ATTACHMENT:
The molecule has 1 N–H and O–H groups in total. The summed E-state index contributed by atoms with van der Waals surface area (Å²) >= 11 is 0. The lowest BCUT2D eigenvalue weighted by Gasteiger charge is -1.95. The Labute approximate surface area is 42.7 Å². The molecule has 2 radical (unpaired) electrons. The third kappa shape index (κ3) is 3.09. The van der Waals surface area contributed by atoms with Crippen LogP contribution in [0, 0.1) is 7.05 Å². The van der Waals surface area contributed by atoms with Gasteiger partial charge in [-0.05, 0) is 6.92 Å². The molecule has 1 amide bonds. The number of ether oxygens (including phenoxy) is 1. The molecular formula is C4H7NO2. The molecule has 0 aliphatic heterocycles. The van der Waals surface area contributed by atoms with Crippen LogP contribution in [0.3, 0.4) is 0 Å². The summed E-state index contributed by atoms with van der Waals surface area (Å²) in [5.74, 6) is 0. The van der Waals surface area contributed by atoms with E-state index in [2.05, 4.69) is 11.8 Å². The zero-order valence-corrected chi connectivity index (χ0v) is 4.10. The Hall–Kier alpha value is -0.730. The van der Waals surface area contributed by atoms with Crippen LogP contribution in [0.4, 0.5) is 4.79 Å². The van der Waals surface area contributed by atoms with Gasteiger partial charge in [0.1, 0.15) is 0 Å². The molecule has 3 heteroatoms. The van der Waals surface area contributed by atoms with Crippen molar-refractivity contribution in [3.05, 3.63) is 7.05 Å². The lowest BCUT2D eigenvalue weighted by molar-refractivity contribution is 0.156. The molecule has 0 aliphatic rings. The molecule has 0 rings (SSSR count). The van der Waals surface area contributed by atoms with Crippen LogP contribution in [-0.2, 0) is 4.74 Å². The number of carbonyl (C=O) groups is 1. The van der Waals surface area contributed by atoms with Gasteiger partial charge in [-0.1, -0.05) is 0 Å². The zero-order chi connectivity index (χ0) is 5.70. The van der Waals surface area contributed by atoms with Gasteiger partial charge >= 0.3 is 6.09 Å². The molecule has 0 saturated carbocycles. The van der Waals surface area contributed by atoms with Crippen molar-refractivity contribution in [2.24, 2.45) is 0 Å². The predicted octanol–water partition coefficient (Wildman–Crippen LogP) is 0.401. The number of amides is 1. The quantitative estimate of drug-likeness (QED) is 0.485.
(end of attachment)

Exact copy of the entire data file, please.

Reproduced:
The molecule has 1 N–H and O–H groups in total. The summed E-state index contributed by atoms with van der Waals surface area (Å²) >= 11 is 0. The lowest BCUT2D eigenvalue weighted by Gasteiger charge is -1.95. The Labute approximate surface area is 42.7 Å². The molecule has 2 radical (unpaired) electrons. The third kappa shape index (κ3) is 3.09. The van der Waals surface area contributed by atoms with Crippen LogP contribution in [0, 0.1) is 7.05 Å². The van der Waals surface area contributed by atoms with Gasteiger partial charge in [-0.05, 0) is 6.92 Å². The molecule has 1 amide bonds. The number of ether oxygens (including phenoxy) is 1. The molecular formula is C4H7NO2. The molecule has 0 aliphatic heterocycles. The van der Waals surface area contributed by atoms with Crippen LogP contribution in [0.3, 0.4) is 0 Å². The summed E-state index contributed by atoms with van der Waals surface area (Å²) in [5.74, 6) is 0. The van der Waals surface area contributed by atoms with E-state index in [2.05, 4.69) is 11.8 Å². The zero-order valence-corrected chi connectivity index (χ0v) is 4.10. The Hall–Kier alpha value is -0.730. The van der Waals surface area contributed by atoms with Crippen LogP contribution in [0.4, 0.5) is 4.79 Å². The van der Waals surface area contributed by atoms with Gasteiger partial charge in [0.1, 0.15) is 0 Å². The molecule has 3 heteroatoms. The van der Waals surface area contributed by atoms with Crippen molar-refractivity contribution in [3.05, 3.63) is 7.05 Å². The lowest BCUT2D eigenvalue weighted by molar-refractivity contribution is 0.156. The molecule has 0 aliphatic rings. The molecule has 0 rings (SSSR count). The van der Waals surface area contributed by atoms with Crippen LogP contribution in [-0.2, 0) is 4.74 Å². The number of carbonyl (C=O) groups is 1. The van der Waals surface area contributed by atoms with Gasteiger partial charge in [-0.1, -0.05) is 0 Å². The zero-order chi connectivity index (χ0) is 5.70. The van der Waals surface area contributed by atoms with Gasteiger partial charge >= 0.3 is 6.09 Å². The molecule has 0 saturated carbocycles. The van der Waals surface area contributed by atoms with Crippen molar-refractivity contribution in [2.24, 2.45) is 0 Å². The predicted octanol–water partition coefficient (Wildman–Crippen LogP) is 0.401. The number of amides is 1. The quantitative estimate of drug-likeness (QED) is 0.485.